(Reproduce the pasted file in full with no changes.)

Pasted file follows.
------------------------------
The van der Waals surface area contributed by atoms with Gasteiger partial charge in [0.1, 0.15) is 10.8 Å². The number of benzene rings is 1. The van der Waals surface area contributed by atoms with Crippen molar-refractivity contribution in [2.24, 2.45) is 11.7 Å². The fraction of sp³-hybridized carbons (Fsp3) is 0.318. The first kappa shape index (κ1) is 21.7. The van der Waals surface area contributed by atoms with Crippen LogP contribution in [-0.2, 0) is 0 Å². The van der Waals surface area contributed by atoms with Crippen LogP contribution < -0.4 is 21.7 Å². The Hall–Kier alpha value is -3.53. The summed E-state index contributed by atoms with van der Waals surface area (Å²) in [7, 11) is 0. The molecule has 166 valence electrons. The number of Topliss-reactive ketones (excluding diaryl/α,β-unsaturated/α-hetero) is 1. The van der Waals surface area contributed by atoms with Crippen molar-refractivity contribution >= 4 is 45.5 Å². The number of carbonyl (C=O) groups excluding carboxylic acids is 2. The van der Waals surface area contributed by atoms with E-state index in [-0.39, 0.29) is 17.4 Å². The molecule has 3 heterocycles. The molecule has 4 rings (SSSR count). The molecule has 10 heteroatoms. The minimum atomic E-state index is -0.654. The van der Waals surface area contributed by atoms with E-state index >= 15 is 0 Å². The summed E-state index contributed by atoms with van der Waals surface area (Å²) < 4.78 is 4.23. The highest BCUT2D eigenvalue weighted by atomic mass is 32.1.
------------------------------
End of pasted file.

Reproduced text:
The van der Waals surface area contributed by atoms with Gasteiger partial charge in [0.1, 0.15) is 10.8 Å². The number of benzene rings is 1. The van der Waals surface area contributed by atoms with Crippen molar-refractivity contribution in [2.24, 2.45) is 11.7 Å². The fraction of sp³-hybridized carbons (Fsp3) is 0.318. The first kappa shape index (κ1) is 21.7. The van der Waals surface area contributed by atoms with Crippen LogP contribution in [-0.2, 0) is 0 Å². The van der Waals surface area contributed by atoms with Crippen LogP contribution < -0.4 is 21.7 Å². The Hall–Kier alpha value is -3.53. The summed E-state index contributed by atoms with van der Waals surface area (Å²) in [7, 11) is 0. The molecule has 166 valence electrons. The number of Topliss-reactive ketones (excluding diaryl/α,β-unsaturated/α-hetero) is 1. The van der Waals surface area contributed by atoms with Crippen molar-refractivity contribution >= 4 is 45.5 Å². The number of carbonyl (C=O) groups excluding carboxylic acids is 2. The van der Waals surface area contributed by atoms with E-state index in [-0.39, 0.29) is 17.4 Å². The molecule has 3 heterocycles. The molecule has 4 rings (SSSR count). The molecule has 10 heteroatoms. The minimum atomic E-state index is -0.654. The van der Waals surface area contributed by atoms with E-state index >= 15 is 0 Å². The summed E-state index contributed by atoms with van der Waals surface area (Å²) < 4.78 is 4.23. The highest BCUT2D eigenvalue weighted by atomic mass is 32.1.